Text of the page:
What was the fuss all about? The capital of the free world has been consumed with frenzied speculation about a memo compiled by the staff of Congressman Devin Nunes, who serves as the chairman of the House Intelligence Committee, about the Russia probe. This, we were told by Republicans, would be “worse than Watergate.” Democrats said that its release would constitute a betrayal of the intelligence agencies.
Ho-hum. Anyone who can even wade through the four-page long memo without succumbing to the temptation to take a nap or a snifter of brandy has my highest compliments. It’s a dreary defence of a nut job named Carter Page who served on the Trump campaign, in some form or other, as an adviser. Page, who has been under surveillance since 2013 by American intelligence services following his contacts with members of the Russian SVR, tried to make a go of it in Moscow as a businessman before hooking up with the Trump campaign. Whether this adviser really offered any advice to what was, by any measure, a harum-scarum campaign is an open question.
The Nunes memo, as it is known, breathes fire about the dossier compiled by the now-legendary Christopher Steele. Odds are that it was compiled with the help of the White House, which has refused to deny that it may have worked with Nunes staffers. The gravamen of the memo’s charge is that in requesting further surveillance of Page, deputy attorney general Rod Rosenstein and other deep state officials were engaging in a kind of conspiracy against the Trump campaign. Steele, we are told, was biased against Trump. He was a flawed source of information. The problem here is two-fold. First, the surveillance of Page did not rest on the Steele dossier but began in 2013. Second, the FBI was under no obligation to conduct a forensic examination of Steele’s motives. It relies on everyone from mobsters to parsons to provide information and evidence, which it is free to sift and scrutinise.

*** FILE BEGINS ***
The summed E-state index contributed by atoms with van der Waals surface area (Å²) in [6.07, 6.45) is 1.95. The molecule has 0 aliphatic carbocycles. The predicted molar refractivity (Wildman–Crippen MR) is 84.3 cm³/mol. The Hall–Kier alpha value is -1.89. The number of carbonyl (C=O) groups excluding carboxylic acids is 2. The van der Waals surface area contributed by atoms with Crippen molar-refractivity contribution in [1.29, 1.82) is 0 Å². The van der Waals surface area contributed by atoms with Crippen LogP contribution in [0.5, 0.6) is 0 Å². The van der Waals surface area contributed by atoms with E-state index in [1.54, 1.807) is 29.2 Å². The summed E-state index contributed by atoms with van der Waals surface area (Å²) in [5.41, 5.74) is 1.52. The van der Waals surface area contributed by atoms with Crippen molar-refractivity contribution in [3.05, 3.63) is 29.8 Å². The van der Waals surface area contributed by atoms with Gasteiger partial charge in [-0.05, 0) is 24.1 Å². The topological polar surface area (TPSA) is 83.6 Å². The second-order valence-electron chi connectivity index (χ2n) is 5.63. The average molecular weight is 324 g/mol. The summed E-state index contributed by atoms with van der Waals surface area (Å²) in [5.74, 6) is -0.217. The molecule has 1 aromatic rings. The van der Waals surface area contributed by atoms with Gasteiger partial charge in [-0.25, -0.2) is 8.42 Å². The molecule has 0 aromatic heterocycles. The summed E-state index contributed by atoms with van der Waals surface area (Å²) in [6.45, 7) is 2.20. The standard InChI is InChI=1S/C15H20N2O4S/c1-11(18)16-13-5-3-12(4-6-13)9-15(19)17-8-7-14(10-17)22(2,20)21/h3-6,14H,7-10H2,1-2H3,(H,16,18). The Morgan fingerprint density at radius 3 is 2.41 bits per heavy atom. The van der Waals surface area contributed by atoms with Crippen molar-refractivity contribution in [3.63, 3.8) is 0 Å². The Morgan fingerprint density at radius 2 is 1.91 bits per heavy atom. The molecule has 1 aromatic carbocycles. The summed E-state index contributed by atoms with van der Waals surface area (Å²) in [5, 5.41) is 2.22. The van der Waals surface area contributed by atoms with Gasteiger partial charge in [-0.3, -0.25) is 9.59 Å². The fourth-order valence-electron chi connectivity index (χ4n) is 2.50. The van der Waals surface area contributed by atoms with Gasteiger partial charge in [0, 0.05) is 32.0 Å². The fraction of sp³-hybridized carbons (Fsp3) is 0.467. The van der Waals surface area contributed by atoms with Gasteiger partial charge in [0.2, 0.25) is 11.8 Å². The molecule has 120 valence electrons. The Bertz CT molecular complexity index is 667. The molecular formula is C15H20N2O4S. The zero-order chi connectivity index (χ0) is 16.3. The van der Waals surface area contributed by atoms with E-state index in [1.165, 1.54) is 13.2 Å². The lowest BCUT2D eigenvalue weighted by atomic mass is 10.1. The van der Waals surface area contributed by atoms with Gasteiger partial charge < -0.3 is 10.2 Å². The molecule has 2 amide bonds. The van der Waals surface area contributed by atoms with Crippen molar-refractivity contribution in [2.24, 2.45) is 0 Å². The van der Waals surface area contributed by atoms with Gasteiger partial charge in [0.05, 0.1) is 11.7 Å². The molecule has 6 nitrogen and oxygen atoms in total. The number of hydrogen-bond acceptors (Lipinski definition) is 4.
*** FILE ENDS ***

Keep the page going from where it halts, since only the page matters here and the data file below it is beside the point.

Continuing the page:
For all the huffing and puffing of Democrats about the memo compromising American security, it’s hard to see what they were so agitated about. The anodyne character of the document, which focuses exclusively on Carter Page, means that it really doesn’t do much, if anything, to bolster Trump’s case. If Trump were to go on a legal bender and sack the top tier of the Justice Department, it would cause an immediate constitutional crisis that is unlikely to end well for him. Republican lawmaker Trey Gowdy, who led the Benghazi investigation, wrote on Twitter today, “As I have said repeatedly, I also remain 100 percent confident in Special Counsel Robert Mueller. The contents of this memo do not — in any way — discredit his investigation.” For now, the battle between Republicans and Democrats resembles the interminable trench warfare of World War I. Far from striking a decisive blow, the Nunes memo indicates that the conflict has a long way to go.